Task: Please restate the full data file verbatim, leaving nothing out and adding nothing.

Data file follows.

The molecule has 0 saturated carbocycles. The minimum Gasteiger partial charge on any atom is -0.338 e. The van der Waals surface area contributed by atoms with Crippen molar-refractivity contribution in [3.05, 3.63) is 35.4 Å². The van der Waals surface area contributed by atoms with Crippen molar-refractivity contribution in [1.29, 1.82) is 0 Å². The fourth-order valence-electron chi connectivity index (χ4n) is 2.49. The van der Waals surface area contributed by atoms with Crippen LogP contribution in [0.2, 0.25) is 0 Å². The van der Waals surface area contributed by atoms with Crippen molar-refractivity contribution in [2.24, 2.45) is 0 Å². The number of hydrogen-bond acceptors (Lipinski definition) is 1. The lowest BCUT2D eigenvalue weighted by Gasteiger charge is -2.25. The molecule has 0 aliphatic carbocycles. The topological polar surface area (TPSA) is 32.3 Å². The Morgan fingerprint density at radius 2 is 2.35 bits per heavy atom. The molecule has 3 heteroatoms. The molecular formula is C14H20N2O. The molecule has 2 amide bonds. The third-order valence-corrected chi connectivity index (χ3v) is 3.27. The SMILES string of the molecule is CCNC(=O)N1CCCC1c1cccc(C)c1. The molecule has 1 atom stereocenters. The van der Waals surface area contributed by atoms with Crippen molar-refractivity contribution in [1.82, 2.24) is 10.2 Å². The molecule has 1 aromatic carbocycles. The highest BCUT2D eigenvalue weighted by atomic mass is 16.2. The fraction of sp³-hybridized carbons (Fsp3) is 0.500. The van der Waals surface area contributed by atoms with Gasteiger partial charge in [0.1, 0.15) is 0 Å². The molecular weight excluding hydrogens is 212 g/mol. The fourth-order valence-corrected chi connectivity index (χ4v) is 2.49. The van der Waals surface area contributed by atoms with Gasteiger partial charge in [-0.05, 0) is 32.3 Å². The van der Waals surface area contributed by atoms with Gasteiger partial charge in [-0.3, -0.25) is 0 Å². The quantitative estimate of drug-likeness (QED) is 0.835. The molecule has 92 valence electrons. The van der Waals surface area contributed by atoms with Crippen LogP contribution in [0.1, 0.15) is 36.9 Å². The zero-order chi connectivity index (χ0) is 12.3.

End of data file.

The molecule has 0 saturated carbocycles. The minimum Gasteiger partial charge on any atom is -0.338 e. The van der Waals surface area contributed by atoms with Crippen molar-refractivity contribution in [3.05, 3.63) is 35.4 Å². The van der Waals surface area contributed by atoms with Crippen molar-refractivity contribution in [1.29, 1.82) is 0 Å². The fourth-order valence-electron chi connectivity index (χ4n) is 2.49. The van der Waals surface area contributed by atoms with Crippen LogP contribution in [0.2, 0.25) is 0 Å². The van der Waals surface area contributed by atoms with Crippen molar-refractivity contribution in [2.24, 2.45) is 0 Å². The number of hydrogen-bond acceptors (Lipinski definition) is 1. The lowest BCUT2D eigenvalue weighted by Gasteiger charge is -2.25. The molecule has 0 aliphatic carbocycles. The topological polar surface area (TPSA) is 32.3 Å². The Morgan fingerprint density at radius 2 is 2.35 bits per heavy atom. The molecule has 3 heteroatoms. The molecular formula is C14H20N2O. The molecule has 2 amide bonds. The third-order valence-corrected chi connectivity index (χ3v) is 3.27. The SMILES string of the molecule is CCNC(=O)N1CCCC1c1cccc(C)c1. The molecule has 1 atom stereocenters. The van der Waals surface area contributed by atoms with Crippen molar-refractivity contribution in [1.82, 2.24) is 10.2 Å². The molecule has 1 aromatic carbocycles. The highest BCUT2D eigenvalue weighted by atomic mass is 16.2. The fraction of sp³-hybridized carbons (Fsp3) is 0.500. The van der Waals surface area contributed by atoms with Gasteiger partial charge in [0.1, 0.15) is 0 Å². The molecular weight excluding hydrogens is 212 g/mol. The fourth-order valence-corrected chi connectivity index (χ4v) is 2.49. The van der Waals surface area contributed by atoms with Gasteiger partial charge in [-0.05, 0) is 32.3 Å². The van der Waals surface area contributed by atoms with Gasteiger partial charge in [-0.3, -0.25) is 0 Å². The quantitative estimate of drug-likeness (QED) is 0.835. The molecule has 92 valence electrons. The van der Waals surface area contributed by atoms with Crippen LogP contribution in [0.1, 0.15) is 36.9 Å². The zero-order chi connectivity index (χ0) is 12.3.